Chinese NFT project Bored Wukong attracted its fair share of bad publicity last week, following plagiarism accusations that started circulating on popular messaging app WeChat, reported South China Morning Post.
Accused of plagiarizing Bored Ape Yacht Club (BAYC), Bored Wukong creator Wang Wendong insists that the art is original and that his monkeys have no connection to Yuga Labs’ apes.
The article, which received more than 243,000 views on the popular messaging app WeChat, was cited by several Chinese news outlets. In it, the authors called out Bored Wukong for appropriating design elements, such as the facial features of Bored Apes.
According to the project’s website, Wang Wendong is a lecturer at the Central Academy of Fine Arts in Beijing. Wendong’s NFT collection in question features different impersonations of Sun Wukong, or Monkey King–a legendary character from the classical Chinese novel “Journey to the West.”
The artist defended his NFT avatars on WeChat, arguing that the face shape of his monkeys is different from that of Bored Apes, as he claimed to have manually drawn each of them–making sure that every monkey comes with unique swag.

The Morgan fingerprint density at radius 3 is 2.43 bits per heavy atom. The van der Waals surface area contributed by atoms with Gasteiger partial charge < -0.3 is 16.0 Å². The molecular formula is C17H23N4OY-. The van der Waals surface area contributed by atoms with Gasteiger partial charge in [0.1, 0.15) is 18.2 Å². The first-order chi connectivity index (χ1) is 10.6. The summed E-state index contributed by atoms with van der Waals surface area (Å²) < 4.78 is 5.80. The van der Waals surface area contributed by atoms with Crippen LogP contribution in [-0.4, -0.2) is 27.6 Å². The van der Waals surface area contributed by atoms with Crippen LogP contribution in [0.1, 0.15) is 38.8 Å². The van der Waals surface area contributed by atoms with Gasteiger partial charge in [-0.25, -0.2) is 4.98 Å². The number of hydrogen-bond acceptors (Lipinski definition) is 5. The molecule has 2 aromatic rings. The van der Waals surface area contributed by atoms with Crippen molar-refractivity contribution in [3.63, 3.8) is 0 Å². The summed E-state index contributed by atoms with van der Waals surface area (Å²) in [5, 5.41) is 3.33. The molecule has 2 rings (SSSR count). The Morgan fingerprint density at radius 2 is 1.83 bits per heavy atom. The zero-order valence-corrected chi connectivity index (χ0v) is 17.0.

In line with most NFT avatar projects out there, Bored Wukongs come in different, personalized styles.
The first Bored Wukong avatar was purchased last November for 99 yuan ($15). According to the item’s transaction history on the Chinese NFT marketplace NFTCN, the NFT was resold in December for 1,888 yuan ($297) and is currently listed for sale at 8,888,888 yuan ($13,985,25).
Thus far, Wendong has released 390 Bored Wukongs and climbed the ladder on the Chinese NFT marketplace–currently ranking as the second most popular creator on NFTCN by transaction volume, South China Morning Post pointed out.
China is apparently not lagging behind when it comes to following the NFT market trends.
Avatar NFTs currently represent the largest sub-sector within the NFT market. They account for roughly $8 billion of the 18 billion dollar market capitalization, according to market intelligence firm Messari.
Meanwhile, the identity of pseudonymous creators behind the mega-popular BAYC collection of 10,000 unique NFT avatars that surpassed $1.3 billion in trading volume became known.
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